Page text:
The “Foreign-Body Presumption of Negligence” is Alive and Well in Florida
At least one aspect of Florida law—and its interpretation by the state’s Supreme Court—is favorable to plaintiffs. This blog will discuss The “Foreign-Body Presumption of Negligence” is Alive and Well in Florida.
As our Delray Beach medical malpractice lawyers at Aronberg, Aronberg & Green know, some features of the Florida State Statutes place truly burdensome limitations upon victims of medical malpractice. For instance, Florida State Statute 766.118(2)(a) mandates a cap of $500,00 upon the noneconomic damages which can be obtained by a victim of medical negligence. However, another part of the Statutes, 766.102(3)(b), provides that the presence of a “foreign body” within a patient shall be evidence of negligence on the part of the medical provider.
To be clear, subsection (3)(b) of the statute begins with language that protects potential medical practitioner defendants. Specifically, as our medical malpractice lawyers know, the subsection begins by stating (in more complicated language) that the fact that somebody has a medical injury does not create an inference that the health care provider was negligent. It also says that the injured claimant has the burden of showing that the injury was actually caused by a breach of protocol by the health care provider. But buried in that (3)(b) paragraph is the language helpful to victims and their families. Because the favorable language is important and relatively clear, it has been pasted below:
“However, the discovery of the presence of a foreign body, such as a sponge, clamp, forceps, surgical needle, or other paraphernalia commonly used in surgical, examination, or diagnostic procedures, shall be prima facie evidence of negligence on the part of the health care provider.”
So instead of carrying the initial burden, if a claimant has a foreign body instrument (such as the ones described in the statute) within their body, such a fact constitutes evidence of medical negligence by the health care provider. Then the burden shifts to the provider to prove that they were not negligent. As our Delray Beach medical malpractice lawyers know, this puts the burden on the defendant health care provider (doctor, hospital, etc.) to show that they were not negligent, as opposed to on the injured victim who has enough to worry about.
A recent case which made it all the way to the Florida Supreme Court affirmed the strength and power of Florida Statute 766.102(3)(b), which provides for the presumption of negligence given the presence of a foreign body. Dockswell v. Bethesda Memorial Hospital (Fla. 2017) involved a man who was admitted to Bethesda Memorial Hospital for surgery due to “colon resection due to cancerous polyps.” As a normal part of the surgery, the surgeon inserted a drainage tube into the patient’s abdomen to remove fluid. (The tubes are generally removed after surgery.)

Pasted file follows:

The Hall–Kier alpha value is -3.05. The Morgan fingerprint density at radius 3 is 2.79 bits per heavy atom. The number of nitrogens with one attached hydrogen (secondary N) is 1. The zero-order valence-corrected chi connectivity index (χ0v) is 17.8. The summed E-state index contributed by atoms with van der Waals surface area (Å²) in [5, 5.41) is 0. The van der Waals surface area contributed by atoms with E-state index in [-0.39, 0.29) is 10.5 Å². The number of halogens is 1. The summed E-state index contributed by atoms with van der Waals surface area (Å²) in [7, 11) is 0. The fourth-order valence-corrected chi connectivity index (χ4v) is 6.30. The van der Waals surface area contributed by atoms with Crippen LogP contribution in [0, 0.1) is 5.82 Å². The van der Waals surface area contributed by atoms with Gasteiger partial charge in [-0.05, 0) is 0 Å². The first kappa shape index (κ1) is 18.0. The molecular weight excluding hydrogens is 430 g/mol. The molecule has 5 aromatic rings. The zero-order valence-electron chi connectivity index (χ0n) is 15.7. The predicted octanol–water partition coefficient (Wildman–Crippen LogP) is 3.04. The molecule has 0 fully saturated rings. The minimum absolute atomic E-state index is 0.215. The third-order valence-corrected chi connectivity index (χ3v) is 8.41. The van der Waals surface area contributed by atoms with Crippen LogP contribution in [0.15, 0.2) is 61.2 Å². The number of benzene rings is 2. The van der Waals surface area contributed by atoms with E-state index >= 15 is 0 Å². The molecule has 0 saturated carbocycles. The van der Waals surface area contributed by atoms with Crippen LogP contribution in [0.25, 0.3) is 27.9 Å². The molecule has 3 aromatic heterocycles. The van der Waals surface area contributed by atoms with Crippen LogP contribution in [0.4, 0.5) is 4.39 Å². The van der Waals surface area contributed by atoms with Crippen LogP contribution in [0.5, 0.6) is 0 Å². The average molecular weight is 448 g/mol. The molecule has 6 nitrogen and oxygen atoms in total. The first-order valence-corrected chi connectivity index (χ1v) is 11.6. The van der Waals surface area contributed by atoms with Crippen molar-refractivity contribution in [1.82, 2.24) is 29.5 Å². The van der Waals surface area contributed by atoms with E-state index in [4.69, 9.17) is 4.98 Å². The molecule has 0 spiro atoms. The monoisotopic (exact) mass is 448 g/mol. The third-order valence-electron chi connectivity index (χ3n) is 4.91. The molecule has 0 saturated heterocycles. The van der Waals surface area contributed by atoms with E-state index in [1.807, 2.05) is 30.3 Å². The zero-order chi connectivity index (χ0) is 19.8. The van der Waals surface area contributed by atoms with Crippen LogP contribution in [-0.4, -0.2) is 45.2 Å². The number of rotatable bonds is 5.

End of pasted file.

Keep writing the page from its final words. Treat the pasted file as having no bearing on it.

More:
While a nurse did attempt to remove the tube, it was undisputed that a 4.5-inch section of the tube remained in the patient’s abdomen. Four months later, after the patient experienced continuing pain in the abdominal region, he underwent a CT scan which revealed that a portion of the drainage tube remained in his body. He then underwent another surgery to have the piece of the tube removed.
Understandably, the patient (turned plaintiff) sued the hospital for negligence. The parties argued over the true meaning of the above-mentioned statute about the presumption of negligence given the presence of a foreign body, understanding that a drainage tube commonly used in that type of surgery qualifies under the statute as a covered instrument. As our Delray Beach medical malpractice lawyers understand, the Florida Supreme Court defined the issue before it as “whether, in a medical malpractice case involving a foreign body left inside a patient’s body, the burden of proof shifts to the defendant to prove that no medical negligence occurred.”
After reviewing the facts of the case and all of the relevant law, the Florida Supreme Court confirmed that “the foreign-body presumption of negligence set forth in section 766.102(3)(b) is mandatory when a foreign body is found inside the patient’s body, regardless of whether direct evidence exists of negligence or who the responsible party is for the foreign body’s presence” (emphases added).
As our Delray Beach medical malpractice lawyers understand, this statement by the Florida Supreme Court is critically important. Because it reaffirms that medical malpractice plaintiffs are relieved of the initial burden of proof given the presence of a foreign body, this ruling will likely lead to hospitals exercising higher standards of care, wary that should a “foreign body” be left behind in a patient, the hospital will face a difficult task in defending itself.